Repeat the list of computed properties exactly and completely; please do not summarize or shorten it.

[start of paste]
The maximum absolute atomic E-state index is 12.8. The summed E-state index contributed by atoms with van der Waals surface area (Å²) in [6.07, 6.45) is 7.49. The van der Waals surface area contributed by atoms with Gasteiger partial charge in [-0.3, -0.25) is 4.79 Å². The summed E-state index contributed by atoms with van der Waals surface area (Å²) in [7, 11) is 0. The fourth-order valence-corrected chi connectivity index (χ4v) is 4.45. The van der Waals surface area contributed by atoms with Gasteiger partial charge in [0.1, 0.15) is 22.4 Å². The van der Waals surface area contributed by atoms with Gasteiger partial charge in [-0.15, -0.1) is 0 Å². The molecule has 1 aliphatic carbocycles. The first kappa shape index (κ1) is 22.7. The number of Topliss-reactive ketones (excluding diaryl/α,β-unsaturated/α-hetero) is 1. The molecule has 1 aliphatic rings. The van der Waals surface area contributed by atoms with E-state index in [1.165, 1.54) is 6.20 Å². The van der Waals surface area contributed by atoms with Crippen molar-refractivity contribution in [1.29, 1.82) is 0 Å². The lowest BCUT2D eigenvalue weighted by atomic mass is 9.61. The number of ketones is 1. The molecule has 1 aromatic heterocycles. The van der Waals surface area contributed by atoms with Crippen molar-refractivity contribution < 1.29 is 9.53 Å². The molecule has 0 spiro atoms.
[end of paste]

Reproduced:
The maximum absolute atomic E-state index is 12.8. The summed E-state index contributed by atoms with van der Waals surface area (Å²) in [6.07, 6.45) is 7.49. The van der Waals surface area contributed by atoms with Gasteiger partial charge in [-0.3, -0.25) is 4.79 Å². The summed E-state index contributed by atoms with van der Waals surface area (Å²) in [7, 11) is 0. The fourth-order valence-corrected chi connectivity index (χ4v) is 4.45. The van der Waals surface area contributed by atoms with Gasteiger partial charge in [0.1, 0.15) is 22.4 Å². The van der Waals surface area contributed by atoms with Gasteiger partial charge in [-0.15, -0.1) is 0 Å². The molecule has 1 aliphatic carbocycles. The first kappa shape index (κ1) is 22.7. The number of Topliss-reactive ketones (excluding diaryl/α,β-unsaturated/α-hetero) is 1. The molecule has 1 aliphatic rings. The van der Waals surface area contributed by atoms with E-state index in [1.165, 1.54) is 6.20 Å². The van der Waals surface area contributed by atoms with Crippen molar-refractivity contribution in [1.29, 1.82) is 0 Å². The lowest BCUT2D eigenvalue weighted by atomic mass is 9.61. The number of ketones is 1. The molecule has 1 aromatic heterocycles. The van der Waals surface area contributed by atoms with Crippen molar-refractivity contribution < 1.29 is 9.53 Å². The molecule has 0 spiro atoms.